The first seat belt was invented in early 1800s by George Cayley for a fixed-wing flying machine that he had pitched.
In 1913 a proposal for a restraint in vehicles was made.
Even though the idea didn’t catch on until the 1950s, US physicians had started fitting belts in their own vehicles and asking manufactures to do the same.
In 1954 Sports car club of America required all competing drivers to wear lap belts.
The US based society of Automotive Engineers (SAE) appointed a Motor Vehicle seatbelt commitee.
Volvo created a 2-point cross chest diagonal belt as an accessory which was then launched in 1956 and went on to provide anchors for a 2-point diagonal belt in 1957.
In 1958 Nils Bohlin, a Volvo design engineer, patented the 3-point safety belt with two straps that we now have today.
Volvo had introduced this belt in Sweden as a standard in 1959.
It was then that the modern seat belt was born.
It took 13 attempts between 1973 and 1981 to pass a legislation that made it compulsory for front seat occupants to wear a seat belt.
The transport act was amended at the last minute, and the seat belt law then came into effect as a three year trail in January 1983.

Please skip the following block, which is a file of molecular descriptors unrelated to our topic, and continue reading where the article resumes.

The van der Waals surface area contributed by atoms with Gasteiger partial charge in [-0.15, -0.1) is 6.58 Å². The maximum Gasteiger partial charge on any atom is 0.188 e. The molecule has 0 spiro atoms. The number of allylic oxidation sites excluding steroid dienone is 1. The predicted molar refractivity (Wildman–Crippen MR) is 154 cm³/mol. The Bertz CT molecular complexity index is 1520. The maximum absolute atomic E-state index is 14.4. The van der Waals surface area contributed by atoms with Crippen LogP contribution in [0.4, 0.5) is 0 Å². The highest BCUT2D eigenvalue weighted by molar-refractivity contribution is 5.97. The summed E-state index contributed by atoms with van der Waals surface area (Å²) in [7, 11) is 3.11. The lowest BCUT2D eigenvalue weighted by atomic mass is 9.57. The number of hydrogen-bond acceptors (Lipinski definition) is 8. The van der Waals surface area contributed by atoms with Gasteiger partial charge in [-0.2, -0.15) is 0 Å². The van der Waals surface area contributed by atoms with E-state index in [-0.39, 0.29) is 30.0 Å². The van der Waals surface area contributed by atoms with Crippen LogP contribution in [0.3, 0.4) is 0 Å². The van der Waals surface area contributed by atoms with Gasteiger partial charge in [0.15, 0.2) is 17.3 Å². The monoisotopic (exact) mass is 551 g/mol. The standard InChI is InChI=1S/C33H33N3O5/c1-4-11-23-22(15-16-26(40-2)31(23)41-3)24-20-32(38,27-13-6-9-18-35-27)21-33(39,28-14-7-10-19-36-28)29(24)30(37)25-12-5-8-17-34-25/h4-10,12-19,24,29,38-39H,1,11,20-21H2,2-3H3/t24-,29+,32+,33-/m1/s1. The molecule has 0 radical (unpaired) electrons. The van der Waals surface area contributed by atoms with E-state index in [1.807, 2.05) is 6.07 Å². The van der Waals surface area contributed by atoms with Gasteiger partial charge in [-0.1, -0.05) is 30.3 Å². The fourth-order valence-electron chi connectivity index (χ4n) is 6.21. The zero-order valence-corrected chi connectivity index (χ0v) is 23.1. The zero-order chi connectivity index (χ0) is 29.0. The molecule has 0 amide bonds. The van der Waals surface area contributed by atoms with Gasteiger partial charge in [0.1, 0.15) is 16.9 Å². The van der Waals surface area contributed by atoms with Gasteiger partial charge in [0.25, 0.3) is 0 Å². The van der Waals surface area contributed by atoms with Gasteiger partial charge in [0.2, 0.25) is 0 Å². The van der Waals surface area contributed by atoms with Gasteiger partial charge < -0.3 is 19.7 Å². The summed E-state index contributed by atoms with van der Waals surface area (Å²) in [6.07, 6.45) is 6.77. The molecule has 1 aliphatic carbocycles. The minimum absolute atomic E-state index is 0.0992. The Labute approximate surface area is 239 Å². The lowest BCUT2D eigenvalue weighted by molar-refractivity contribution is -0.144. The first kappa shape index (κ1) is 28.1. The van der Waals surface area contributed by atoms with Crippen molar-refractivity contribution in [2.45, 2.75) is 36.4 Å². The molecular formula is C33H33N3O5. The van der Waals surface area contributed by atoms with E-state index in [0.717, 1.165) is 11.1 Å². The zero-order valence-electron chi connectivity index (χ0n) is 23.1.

During the three-year trial period there were less road deaths, which meant the seat belt law became permanent in 1986.
In 1987 it was then made mandatory for rear seat belts, in new cars in Britain, even though most cars had them for some time now before the law.
In 1989 there were changes in child seat laws as well. It was required for rear children under the age of 14 to wear a seat belt, and this was then made compulsory for adults as well in 1991.
Today it is now the personal responsibility of each adult occupant of a vehicle to ensure that he or she complies with the law in regards to seat belt safety, and is considered an offence if a seatbelt is not worn.
For children, child booster seats must be used if the child is under 12 years or 135 centimetres tall.